Sunday, May 25, 2014

Judith Thompson, as a playwright and a performer, has the ability to take hold of her audience with a single line and hold them in her grasp from beginning to end. In Watching Glory Die the moment she walks onstage her physical and vocal presence begins to sharply delineate, with a delicate balance of subtlety and smoldering rage - line by line, movement by movement - the emotional complexity of three characters trapped within the parameters of an institutional setting that has them all at odds with all they believe in and all they desire.

The life force that surrounds Glory is simultaneously disturbing and poignant as the text and the performance give the characters a kind of mysterious route through their response to the unyielding journey they have been entrapped by - made all the more powerful by Ken Gass’ direction, Debashis Sinha’s sound, Astrid Janson’s set & costumes, AndrĂ© de Toit’s  lighting, and Cameron Davis’ Projection Design - adding an indelible cinematic flare that gives the prison scenes a harrowing atmosphere.

As Glory, her mother, and a prison attendant, Thompson crafts distinct personas that take spectators in at the outset with finely crafted vocal nuance and intricate stories that compose a beautiful lyric journey to hell and back. And yet the final destination, as presented in the title of this one-woman tour de force, has Glory lost in the machinations of a system that demands she be pathologized beyond recognition. The rules and regulations leave no room for the real Glory to be released from her cold, inhuman surroundings.

Thompson’s words and her performance do not make it easy for audiences to unravel the characters they are presented with, and this is the result of a brilliant playwright’s ability to create tragicomic pathos and hard won sympathy within three separate women through complex characterization. Loosely based on the story of Ashley Smith, a nineteen year old who lost her life when she was on suicide watch at the Grand Valley Institution for women, Thompson’s seventy-five minute script is a well-balanced argument against the strictures that handcuff people to rules and regulations that fail to allow any real, life saving interaction. 

Emotional intensity mixes with a paradoxical commingling of the disturbing and the comforting as Glory’s mother reminisces and tries to bring her daughter back through an almost eerie form of nostalgic utterance. Supported by the  prison attendant’s own working class struggles, and Glory’s metaphoric battle with Crocodiles, the text and performer create a triumvirate of haunting journeys all connected by their tie to Glory - lost, found, and lost again.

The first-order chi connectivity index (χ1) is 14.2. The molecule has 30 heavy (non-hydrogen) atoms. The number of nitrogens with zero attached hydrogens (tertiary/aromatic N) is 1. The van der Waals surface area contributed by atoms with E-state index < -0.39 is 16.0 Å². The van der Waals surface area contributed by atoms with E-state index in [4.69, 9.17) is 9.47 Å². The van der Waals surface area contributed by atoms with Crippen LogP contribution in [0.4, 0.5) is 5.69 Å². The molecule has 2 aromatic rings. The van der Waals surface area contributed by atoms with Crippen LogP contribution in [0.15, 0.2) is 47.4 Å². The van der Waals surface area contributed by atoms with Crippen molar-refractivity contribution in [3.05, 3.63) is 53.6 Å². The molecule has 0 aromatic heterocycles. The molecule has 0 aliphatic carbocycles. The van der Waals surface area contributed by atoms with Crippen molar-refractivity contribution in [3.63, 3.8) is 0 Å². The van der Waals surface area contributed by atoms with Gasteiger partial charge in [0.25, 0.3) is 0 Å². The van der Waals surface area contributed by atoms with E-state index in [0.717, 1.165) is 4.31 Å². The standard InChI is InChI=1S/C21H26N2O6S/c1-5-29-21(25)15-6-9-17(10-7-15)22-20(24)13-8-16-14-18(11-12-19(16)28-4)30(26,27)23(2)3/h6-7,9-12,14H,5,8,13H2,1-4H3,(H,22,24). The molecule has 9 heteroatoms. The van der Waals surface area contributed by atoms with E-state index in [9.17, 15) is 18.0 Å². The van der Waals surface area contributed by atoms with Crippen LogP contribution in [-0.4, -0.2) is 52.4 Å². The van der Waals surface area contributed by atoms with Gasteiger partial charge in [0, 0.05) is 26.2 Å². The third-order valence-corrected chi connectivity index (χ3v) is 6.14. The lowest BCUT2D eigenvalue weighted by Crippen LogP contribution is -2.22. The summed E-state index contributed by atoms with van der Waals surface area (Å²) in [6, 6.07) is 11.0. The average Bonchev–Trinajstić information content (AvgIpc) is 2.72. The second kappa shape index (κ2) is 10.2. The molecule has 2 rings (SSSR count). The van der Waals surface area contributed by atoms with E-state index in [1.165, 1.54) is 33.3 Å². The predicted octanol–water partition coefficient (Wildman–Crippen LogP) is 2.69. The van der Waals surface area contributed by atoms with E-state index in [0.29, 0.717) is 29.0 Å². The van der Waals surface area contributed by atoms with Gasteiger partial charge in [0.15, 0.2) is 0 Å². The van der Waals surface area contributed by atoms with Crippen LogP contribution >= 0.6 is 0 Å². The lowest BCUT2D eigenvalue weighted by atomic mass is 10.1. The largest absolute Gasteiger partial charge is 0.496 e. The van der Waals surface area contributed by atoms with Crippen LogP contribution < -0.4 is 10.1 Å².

Darkly comic moments around class and idiosyncratic imagery touch down here and there and give the overall experience a strong layered sense of Thompson’s sensitivity to the brutal comedy and tragedy that marks so many peoples lives. Although the ending wanders a little, and tends to have a an estranged sense of where to finally land, this may very well be the result of  a theatrical and a life experience that becomes a battle - to the death - with maddening tears, heart wrenching loss, and life numbing regulatory control  - all conspiring to reflect and refract the sheer impossibility of it all - an impossibility that cost Ashley Smith an entire lifetime of experience.

Ultimately, Watching Glory Die becomes a testament to the failure of certain social structures as they confine human beings within impossible circumstances. The whole notion of an entity named Corrections Canada becomes a sad, frustrating, and tragic exercise in opposing forces that fail to correct a tightly knit maze pf psychological imprecision long enough to serve a single human being in pursuit of the truth buried beneath a pathologically asphyxiated and institutionally disconnected identity.

Canadian Rep Theatre's world premiere production of Judith Thompson's Watching Glory Die, until June 1 at Berkeley Street Theatre Upstairs

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